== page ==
As I was looking through the gallery of art (or photoshopping) in the wake of the police brutality at UC Davis, I came across this photograph. The first thing I thought was ‘This is the kind of yoga photograph my friend Patrick might take.’ Then I noticed that the photographer in the bottom left corner WAS indeed my friend Patrick Haley. Patrick moved to Bangkok recently and has been trying to stay afloat there as a photographer, getting work, in the wake of the flooding, where he can find it. He was extremely upset by the photograph. You should be, I said. He hadn’t seen the video of the pepper-spraying cop. He said that the Thai people were sensitive and that it was uncool (he actually used the phrase fucked up) to use the yoga master’s practice in this way. I assured him that his yogi was in good company — the pepper-spraying cop has been shown attacking everything that peace-loving people deem sacred from The Declaration of Indepedence to Gahndi and Bambi. Still, his reservations made me think about it. Was it it my American tunnel-vision urging me to say Bully and Right On? Or was it my belief as an Artist that little is sacred in comparison to the kind of just and peaceful world the cop violated when he attacked peaceful demonstrators?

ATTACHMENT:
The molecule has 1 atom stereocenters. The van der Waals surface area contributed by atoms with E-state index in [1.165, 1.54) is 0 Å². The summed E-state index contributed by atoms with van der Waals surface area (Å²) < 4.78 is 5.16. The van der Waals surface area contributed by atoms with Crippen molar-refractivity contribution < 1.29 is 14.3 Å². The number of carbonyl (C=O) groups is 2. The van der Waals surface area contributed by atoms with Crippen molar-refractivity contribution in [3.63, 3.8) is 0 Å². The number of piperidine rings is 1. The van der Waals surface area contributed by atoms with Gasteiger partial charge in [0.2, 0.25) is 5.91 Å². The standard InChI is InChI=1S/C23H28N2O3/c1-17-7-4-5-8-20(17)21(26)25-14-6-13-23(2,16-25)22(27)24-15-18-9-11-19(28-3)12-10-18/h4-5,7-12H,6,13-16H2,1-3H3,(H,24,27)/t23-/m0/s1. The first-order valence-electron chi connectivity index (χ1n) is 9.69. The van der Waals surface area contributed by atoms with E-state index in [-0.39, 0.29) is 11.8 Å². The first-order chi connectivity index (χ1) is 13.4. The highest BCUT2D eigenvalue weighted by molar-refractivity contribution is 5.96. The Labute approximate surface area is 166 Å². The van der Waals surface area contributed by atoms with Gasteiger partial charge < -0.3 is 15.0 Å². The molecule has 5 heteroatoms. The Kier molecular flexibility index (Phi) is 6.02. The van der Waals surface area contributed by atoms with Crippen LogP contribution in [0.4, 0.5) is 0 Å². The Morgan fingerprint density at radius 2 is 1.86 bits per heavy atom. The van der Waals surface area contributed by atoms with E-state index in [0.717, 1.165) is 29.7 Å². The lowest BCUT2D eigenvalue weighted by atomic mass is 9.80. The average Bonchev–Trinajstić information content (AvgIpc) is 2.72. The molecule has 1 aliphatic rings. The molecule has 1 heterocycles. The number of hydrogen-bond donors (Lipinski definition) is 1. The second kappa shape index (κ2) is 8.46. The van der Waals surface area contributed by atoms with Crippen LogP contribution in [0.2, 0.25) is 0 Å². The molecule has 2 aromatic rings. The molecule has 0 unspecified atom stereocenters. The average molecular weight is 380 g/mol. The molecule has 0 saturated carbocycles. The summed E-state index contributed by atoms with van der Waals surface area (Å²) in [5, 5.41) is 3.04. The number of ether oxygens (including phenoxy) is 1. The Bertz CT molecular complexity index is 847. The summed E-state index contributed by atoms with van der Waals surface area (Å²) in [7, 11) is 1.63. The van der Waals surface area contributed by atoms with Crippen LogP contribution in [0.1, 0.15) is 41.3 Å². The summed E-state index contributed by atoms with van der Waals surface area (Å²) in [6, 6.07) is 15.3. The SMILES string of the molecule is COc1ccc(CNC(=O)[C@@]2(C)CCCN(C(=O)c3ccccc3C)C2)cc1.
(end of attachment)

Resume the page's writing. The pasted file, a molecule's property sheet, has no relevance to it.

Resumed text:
Another question altogether is whether or not this sort of lampoon inches us toward real change. As I was reading Flaubert today, he described in the aftermath of the 1848 revolution in France posted depictions of the deposed king as a pastry cook, an acrobat, a dog, or a leech.  Things were looking good for France, a new more just republic was declared by the poet Lamartine, soon to be overthrown by another Napolean. We make cartoons to vilify what we we hate (the violence used to enforce an unjust system), but I wonder if making something abominable seem funny takes away the horror-value. I’m sure there are Americans out there who applaud the cops for getting tough with the bearded hoolligans asking for free education… So the question is what sort of art or action is necessary to change those minds? Does every single one of them have to lose her job, his pension, or his house to see that people are suffering?